EVERYBODY needs good neighbours. Luckily, I’ve always liked mine – even the one who lost a Canadian, who was eventually found sleeping on my couch, but that’s another story.
But good neighbours are so much more than just good friends. A good friend might take a bullet for you, but a good neighbour will take a parcel for you when you’re out. And I know which I’d rather have.
I’ve come to rely so much on this little perk of community living, I hadn’t realised that the Royal Mail was the only parcel delivery company in the UK that wasn’t allowed to leave packages with neighbours.
Finally, all those little: “We tried to deliver it but you were out” messages – or, more accurately: “We quietly put a card through your door while you were in and did a runner” – make sense.
The poor Royal Mail was simply not empowered to leave my stuff with my neighbours, but the good news is that very soon, it will be.
After trials in several UK cities, including Edinburgh, the Royal Mail is now satisfied that not only do people not mind their parcels being received by others, they positively desire it. In fact, 92 per cent of people desired it and 90 per cent of their neighbours were perfectly happy to do the receiving.
And I positively desire it more than anyone, because I had a Kafkaesque nightmare of a parcel delivery problem – not with the Royal Mail, I hasten to add – only this week.
I’d stayed in especially to receive a delivery, so my heart sank when I saw the tell-tale card on the doormat: “We thought about delivering your parcel, but we heard the sound of your hair-dryer, so we ran away and took your parcel back to our depot.
“If you don’t arrange re-delivery immediately, we will break it open, stamp on the contents and send what’s left back to Taiwan.”
So, I raced to the computer to grab another slot, but a “slot” was a weekday, any time between 7am and 7pm. And according to the website, I’d be waiting for days, so I called the number on the card, hoping to discuss the problem with a live human being.
The phone gave me five options. Each of the five options gave me another five options. I know, because I ended up calling them all. Two hours later, softly sobbing, I finally found a person to talk to.
“What’s your reference number?” he asked. I read out the number printed on the card, next to the words “reference number”. “No, that’s not the reference number. What’s your postcode?”
Eventually, we both checked out the website’s “delivery tracking” page. His page told him the parcel was “on the van”. The same page told me it was “back at the depot”.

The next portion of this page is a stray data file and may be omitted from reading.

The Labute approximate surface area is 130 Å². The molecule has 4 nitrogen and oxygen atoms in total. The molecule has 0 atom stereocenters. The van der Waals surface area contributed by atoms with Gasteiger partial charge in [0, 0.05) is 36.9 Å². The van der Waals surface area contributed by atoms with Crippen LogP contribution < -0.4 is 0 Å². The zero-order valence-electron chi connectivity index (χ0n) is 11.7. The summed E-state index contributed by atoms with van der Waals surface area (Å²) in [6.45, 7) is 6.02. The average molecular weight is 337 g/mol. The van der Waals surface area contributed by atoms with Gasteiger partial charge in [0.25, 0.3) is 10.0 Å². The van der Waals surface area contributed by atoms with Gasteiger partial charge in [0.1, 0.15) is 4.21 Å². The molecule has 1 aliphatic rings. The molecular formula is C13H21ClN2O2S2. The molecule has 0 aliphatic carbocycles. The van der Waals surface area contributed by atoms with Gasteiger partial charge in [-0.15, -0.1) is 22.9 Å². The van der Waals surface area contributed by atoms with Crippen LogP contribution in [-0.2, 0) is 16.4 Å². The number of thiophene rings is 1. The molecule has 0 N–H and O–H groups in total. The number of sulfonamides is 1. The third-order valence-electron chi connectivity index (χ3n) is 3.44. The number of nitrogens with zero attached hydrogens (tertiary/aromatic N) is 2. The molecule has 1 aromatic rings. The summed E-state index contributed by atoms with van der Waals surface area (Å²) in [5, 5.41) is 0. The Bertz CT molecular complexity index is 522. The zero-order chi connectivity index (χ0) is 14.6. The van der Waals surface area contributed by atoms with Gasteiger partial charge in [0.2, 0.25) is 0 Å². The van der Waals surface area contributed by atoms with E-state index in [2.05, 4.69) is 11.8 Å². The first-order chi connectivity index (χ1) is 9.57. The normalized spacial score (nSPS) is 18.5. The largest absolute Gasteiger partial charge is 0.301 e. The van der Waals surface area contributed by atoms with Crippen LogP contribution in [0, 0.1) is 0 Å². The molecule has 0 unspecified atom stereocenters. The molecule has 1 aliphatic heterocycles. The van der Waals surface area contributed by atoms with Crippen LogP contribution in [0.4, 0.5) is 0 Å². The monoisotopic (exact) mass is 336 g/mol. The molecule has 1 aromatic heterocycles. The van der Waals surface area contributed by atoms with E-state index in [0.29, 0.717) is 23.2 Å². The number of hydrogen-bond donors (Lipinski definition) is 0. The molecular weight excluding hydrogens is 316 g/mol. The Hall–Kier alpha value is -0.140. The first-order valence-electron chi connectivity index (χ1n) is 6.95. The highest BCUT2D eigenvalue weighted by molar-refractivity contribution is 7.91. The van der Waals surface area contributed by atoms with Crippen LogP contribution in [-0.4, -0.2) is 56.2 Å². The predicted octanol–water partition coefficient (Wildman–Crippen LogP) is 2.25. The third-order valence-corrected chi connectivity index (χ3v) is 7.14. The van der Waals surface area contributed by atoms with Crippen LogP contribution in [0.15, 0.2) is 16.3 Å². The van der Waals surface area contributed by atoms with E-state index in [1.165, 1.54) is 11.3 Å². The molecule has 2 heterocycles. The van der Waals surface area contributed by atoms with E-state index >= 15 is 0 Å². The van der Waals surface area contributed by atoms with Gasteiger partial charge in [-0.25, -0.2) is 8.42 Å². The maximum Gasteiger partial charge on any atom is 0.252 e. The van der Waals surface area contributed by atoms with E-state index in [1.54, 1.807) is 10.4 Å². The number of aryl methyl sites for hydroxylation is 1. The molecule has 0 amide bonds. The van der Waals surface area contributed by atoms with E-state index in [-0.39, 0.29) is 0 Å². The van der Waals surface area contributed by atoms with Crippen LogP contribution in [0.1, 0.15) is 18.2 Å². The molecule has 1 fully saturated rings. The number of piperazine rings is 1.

Sadly, there was no bargaining to be done – someone has to be in, conscious, and probably bracing themselves across the front doorway, every day between 7am and 7pm, until the package arrives. So I need to call in a lot of favours from friends and neighbours, or I’ll never see this parcel in my lifetime.
How come I’ve never found a parcel-delivery service that will do its job between 5pm and 10pm, and at weekends?
How is it possible that busy, working consumers – who are presumably ordering stuff to be delivered because they don’t even have time to go out shopping – are putting up with this madness?
There is definitely a gap in the market for a parcel-sitting service. Pay me and I’ll stay in and receive your goods for you. Anyone who is at home most of the day could make a fortune.
Thankfully, at least the Royal Mail is feeling some of its customers’ pain, and with luck, “Delivery to Neighbour” will become an official part of their services by the end of this year.
I’m so relieved. At long last, I can go ahead and order that four-poster bed with extra-deep super-king mattress, safe in the knowledge that it will never be returned to sender.
And at the same time, I’ll find out for sure which of my neighbours are also my friends.
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Weather for Edinburgh
Friday 24 May 2013
Temperature: 2 C to 12 C
Wind Speed: 21 mph
Wind direction: North east
Temperature: 5 C to 17 C
Wind Speed: 13 mph
Wind direction: West